Adroit Materials had already working on AlGaN, and now is working to duplicate the Asahi Kasei results. “We want to replace those gas lasers” which have long been the only laser sources practical for most short-wavelength ultraviolet applications, says Kirste. “The market is huge for that.”  Much of that market is biological because DNA absorbs strongly at 260 nm. In addition to sensing biological material including potential pathogen, bright deep-ultraviolet sources can break apart DNA, killing pathogens. UV LEDs emitting in that range already can sterilize small volumes of water, such as needed by soldiers in the field where water supplies are suspect. Compact laser sources could sterilize larger volumes quicker.

Photonics Meets Plasmonics in New Switch that Could Steer Lidar Laser Beams

Post Syndicated from Jeff Hecht original https://spectrum.ieee.org/tech-talk/semiconductors/optoelectronics/new-electro-mechanical-switch-integrated-photonics

The synergy of electronic processing and optical communications has powered the decades-long boom in information technology. But the need to convert signals back and forth between electrical and optical forms is becoming a bottleneck for the emerging field of integrated photonics.

A new type of switch that combines electrical and mechanical effects to redirect light could open the door to large-scale reconfigurable photonic networks for several applications including beam steering for lidars and optical neural networks for computing.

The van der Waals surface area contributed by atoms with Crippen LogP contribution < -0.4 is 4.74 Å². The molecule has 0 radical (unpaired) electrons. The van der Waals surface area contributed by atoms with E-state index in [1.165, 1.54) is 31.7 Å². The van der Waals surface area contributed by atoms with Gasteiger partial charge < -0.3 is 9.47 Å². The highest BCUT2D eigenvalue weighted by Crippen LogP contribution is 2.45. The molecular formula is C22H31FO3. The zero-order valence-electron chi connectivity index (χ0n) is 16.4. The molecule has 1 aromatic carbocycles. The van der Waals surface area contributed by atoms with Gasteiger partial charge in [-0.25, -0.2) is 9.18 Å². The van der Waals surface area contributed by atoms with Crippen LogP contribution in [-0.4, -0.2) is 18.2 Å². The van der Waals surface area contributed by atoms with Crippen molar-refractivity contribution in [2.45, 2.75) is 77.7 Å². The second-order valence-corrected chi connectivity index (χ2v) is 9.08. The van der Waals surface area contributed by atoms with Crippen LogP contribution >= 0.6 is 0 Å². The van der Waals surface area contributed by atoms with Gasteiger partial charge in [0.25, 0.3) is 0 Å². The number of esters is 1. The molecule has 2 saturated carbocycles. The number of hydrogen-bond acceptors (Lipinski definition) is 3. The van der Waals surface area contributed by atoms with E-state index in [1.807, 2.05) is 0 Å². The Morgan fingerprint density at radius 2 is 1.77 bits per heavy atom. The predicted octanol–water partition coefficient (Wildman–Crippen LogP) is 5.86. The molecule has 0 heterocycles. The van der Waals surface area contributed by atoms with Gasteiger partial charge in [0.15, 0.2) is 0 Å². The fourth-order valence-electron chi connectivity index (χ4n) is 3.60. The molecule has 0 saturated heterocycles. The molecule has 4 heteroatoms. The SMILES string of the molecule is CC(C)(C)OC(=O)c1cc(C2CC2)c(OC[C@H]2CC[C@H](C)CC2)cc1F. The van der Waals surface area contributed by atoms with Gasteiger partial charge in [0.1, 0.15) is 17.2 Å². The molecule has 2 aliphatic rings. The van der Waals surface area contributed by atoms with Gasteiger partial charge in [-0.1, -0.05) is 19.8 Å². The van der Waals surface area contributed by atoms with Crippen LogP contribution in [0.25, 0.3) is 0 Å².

Currently, integrated photonics are used in high-performance fiber-optic systems , and a joint government-industry program called AIM Photonics is pushing their manufacture. However, current optical switches are too big and require too much power to blend well into integrated photonics. The new hybrid nano-opto-electro-mechanical switch has a footprint of 10 square micrometers and runs on only one volt—making it compatible with the CMOS (complementary metal-oxide-semiconductor) silicon electronics used in integrated photonics, says Christian Haffner from the Swiss Federal Institute of Technology in Zurich now working at the National Institute for Standards and Technology (NIST) in Gaithersburg, Maryland and the researcher who led the team that developed it.

The root of the problem Haffner set out to solve is that photons and electrons behave very differently.